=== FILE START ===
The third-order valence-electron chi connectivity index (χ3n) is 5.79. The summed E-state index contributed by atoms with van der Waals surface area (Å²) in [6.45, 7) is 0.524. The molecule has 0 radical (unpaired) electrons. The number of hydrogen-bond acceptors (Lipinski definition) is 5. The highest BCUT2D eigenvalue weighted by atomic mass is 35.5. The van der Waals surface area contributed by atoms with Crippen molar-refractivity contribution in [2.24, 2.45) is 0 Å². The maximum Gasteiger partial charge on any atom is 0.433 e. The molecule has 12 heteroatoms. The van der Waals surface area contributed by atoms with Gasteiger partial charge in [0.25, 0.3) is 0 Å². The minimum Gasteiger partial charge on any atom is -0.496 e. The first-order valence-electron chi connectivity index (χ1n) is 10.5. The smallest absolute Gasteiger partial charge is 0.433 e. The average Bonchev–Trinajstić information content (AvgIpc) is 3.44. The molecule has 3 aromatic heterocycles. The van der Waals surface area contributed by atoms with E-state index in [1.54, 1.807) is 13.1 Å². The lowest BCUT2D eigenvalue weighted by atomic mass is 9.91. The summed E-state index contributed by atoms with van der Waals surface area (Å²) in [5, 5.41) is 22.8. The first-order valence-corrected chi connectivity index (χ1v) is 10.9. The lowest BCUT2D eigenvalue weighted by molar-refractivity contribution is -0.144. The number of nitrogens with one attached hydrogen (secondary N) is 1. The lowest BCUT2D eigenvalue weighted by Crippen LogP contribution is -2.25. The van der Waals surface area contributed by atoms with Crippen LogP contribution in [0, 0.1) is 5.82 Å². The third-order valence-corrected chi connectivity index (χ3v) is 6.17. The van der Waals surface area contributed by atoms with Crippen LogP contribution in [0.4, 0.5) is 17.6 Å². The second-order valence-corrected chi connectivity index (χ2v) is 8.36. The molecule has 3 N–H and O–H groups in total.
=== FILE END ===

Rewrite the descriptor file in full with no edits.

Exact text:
The third-order valence-electron chi connectivity index (χ3n) is 5.79. The summed E-state index contributed by atoms with van der Waals surface area (Å²) in [6.45, 7) is 0.524. The molecule has 0 radical (unpaired) electrons. The number of hydrogen-bond acceptors (Lipinski definition) is 5. The highest BCUT2D eigenvalue weighted by atomic mass is 35.5. The van der Waals surface area contributed by atoms with Crippen molar-refractivity contribution in [2.24, 2.45) is 0 Å². The maximum Gasteiger partial charge on any atom is 0.433 e. The molecule has 12 heteroatoms. The van der Waals surface area contributed by atoms with Gasteiger partial charge in [0.25, 0.3) is 0 Å². The minimum Gasteiger partial charge on any atom is -0.496 e. The first-order valence-electron chi connectivity index (χ1n) is 10.5. The smallest absolute Gasteiger partial charge is 0.433 e. The average Bonchev–Trinajstić information content (AvgIpc) is 3.44. The molecule has 3 aromatic heterocycles. The van der Waals surface area contributed by atoms with E-state index in [1.54, 1.807) is 13.1 Å². The lowest BCUT2D eigenvalue weighted by atomic mass is 9.91. The summed E-state index contributed by atoms with van der Waals surface area (Å²) in [5, 5.41) is 22.8. The first-order valence-corrected chi connectivity index (χ1v) is 10.9. The lowest BCUT2D eigenvalue weighted by molar-refractivity contribution is -0.144. The number of nitrogens with one attached hydrogen (secondary N) is 1. The lowest BCUT2D eigenvalue weighted by Crippen LogP contribution is -2.25. The van der Waals surface area contributed by atoms with Crippen LogP contribution in [0, 0.1) is 5.82 Å². The third-order valence-corrected chi connectivity index (χ3v) is 6.17. The van der Waals surface area contributed by atoms with Crippen LogP contribution in [0.4, 0.5) is 17.6 Å². The second-order valence-corrected chi connectivity index (χ2v) is 8.36. The molecule has 3 N–H and O–H groups in total.